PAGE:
It’s been months since Venture Theatre paid its biggest creditors, but its board of directors insists it will get the theater's finances in order and avoid an early swan song for the nonprofit.
“We will be meeting with everyone, with all the creditors, and we will pay it off,” said Joan McCracken, a Venture board member. “We’re determined to move forward.”
Venture, which offers theater opportunities for children and adults, is asking for public help in paying off $130,000 in debt, possibly more, including an expected $60,000 in payroll taxes owed to the IRS. The board would like to raise a substantial percentage of the deficit by month’s end. The weight of what’s owed is too heavy to drag into another performance year.
“If we can’t meet out current expenses, how can we move forward?” McCracken said. “As a volunteer organization, we can’t keep doing this.”
The tied-to-the-train tracks scenario became public following a recent audit. The discovery of the mounting debt prompted the dismissal of the theater's director, Robert Wood.
Wood declined to speak to The Billings Gazette.
The theater’s board, even as it cobbles together a plan to keep the 20-year-old community theater alive, is still learning about Venture’s finances. Board member estimates of Venture's total debt have ranged from $120,000 to $130,000. McCracken, a spokeswoman for the board, said Wednesday that the latter figure is probably accurate, though the amount could be more.
The theater’s newly hired accountant, Darci Hertz — Venture's first accountant in several years — said Friday that in previous years Venture's board members hadn’t approved the annual financial statements required of nonprofits by the IRS. Those IRS form 990 statements, which bear former director Wood’s signature, are dramatically different than the one that Hertz prepared, and the board approved this week.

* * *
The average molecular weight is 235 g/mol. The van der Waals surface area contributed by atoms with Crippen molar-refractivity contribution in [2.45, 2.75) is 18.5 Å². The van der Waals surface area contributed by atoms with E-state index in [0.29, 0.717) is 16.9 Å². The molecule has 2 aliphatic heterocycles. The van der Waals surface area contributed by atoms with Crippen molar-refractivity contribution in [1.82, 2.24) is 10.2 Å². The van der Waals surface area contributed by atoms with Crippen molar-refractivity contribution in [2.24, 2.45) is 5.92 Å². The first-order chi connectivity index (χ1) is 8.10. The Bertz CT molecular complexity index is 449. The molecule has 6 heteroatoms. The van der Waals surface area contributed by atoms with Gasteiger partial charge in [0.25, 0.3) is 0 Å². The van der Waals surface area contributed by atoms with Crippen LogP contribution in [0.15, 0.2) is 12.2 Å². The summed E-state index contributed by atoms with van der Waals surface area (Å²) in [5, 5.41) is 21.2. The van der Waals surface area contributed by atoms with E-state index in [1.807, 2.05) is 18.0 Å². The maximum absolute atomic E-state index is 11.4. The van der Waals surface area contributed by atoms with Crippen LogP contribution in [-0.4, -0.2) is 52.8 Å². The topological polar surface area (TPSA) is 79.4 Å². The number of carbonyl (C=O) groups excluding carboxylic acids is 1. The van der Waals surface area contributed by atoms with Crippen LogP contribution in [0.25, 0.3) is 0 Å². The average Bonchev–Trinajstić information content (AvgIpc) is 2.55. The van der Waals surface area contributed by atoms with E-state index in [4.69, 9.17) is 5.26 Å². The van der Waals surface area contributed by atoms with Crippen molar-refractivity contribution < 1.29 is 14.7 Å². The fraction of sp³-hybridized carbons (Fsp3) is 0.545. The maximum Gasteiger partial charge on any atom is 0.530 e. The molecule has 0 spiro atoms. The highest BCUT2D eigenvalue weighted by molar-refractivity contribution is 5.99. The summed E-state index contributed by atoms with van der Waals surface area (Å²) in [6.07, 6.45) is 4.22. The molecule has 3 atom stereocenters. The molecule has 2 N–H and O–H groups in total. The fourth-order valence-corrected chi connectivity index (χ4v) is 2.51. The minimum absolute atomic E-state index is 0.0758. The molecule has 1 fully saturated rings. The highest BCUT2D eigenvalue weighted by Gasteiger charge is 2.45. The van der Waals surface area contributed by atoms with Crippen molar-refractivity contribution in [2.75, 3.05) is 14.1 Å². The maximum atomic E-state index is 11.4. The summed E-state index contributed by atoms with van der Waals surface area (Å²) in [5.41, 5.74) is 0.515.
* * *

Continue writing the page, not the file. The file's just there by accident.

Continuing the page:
The latest form 990 for Venture shows a negative fund balance of $82,814. The previous year’s report showed a shortfall of just $4,450. A year ago, Venture's board was under the impression the theater was improving financially and increased Wood's compensation to $55,000, a $20,000 boost from Wood's reported salary a year earlier.
"The director, who is no longer with us, when he was brought on the board agreed that if he could turn things around, we would increase his salary," McCracken said. The director's previous salary was below average for the job.
Revenue from everything including performances and workshops to contributions and concessions, totaled about $432,228 in Venture's latest fiscal year. But, that is $74,027 short of meeting Venture’s annual expenses of just over $500,000.
Financial records reveal that Venture owes the city at least $72,357 on a revolving loan issued in 2003 to help with remodeling costs when Venture moved from a Central Avenue garage to Montana Avenue.
Pat Weber, Billings finance director, said Venture hasn’t made its $1,578 monthly payment on the loan in a year. The theater isn’t the first borrower to struggle paying the city back, Weber said. Arrangements for payments have always been made.
The Venture board also will meet Thursday with Montana Avenue redeveloper Michael Schaer to discuss its debt for the theater building. In 2003, Venture arranged to buy the building from Schaer, who agreed to monthly payments. McCracken said it’s likely been several years since the theater last made a payment to Schaer, who didn’t respond to a message from The Billings Gazette.
To date, there have been no liens filed against the nonprofit.
Wednesday afternoon, Venture announced that it has so far raised about $30,000 through community donations and named an unpaid interim director.
Venture must become more progressive about fundraising and using what it has to raise money, McCracken said. The theater, which presently sits idle for days at a time, is going to have to be put to some additional use.
That will be a challenge because whatever is done with the facility will have to meet Venture’s nonprofit organization mission to stage challenging contemporary theater for adults and families and provide a wide range of education and performance opportunities for area youth.
And the production costs of Venture’s performances are going to have to go down, somehow. The board is still finding its way forward.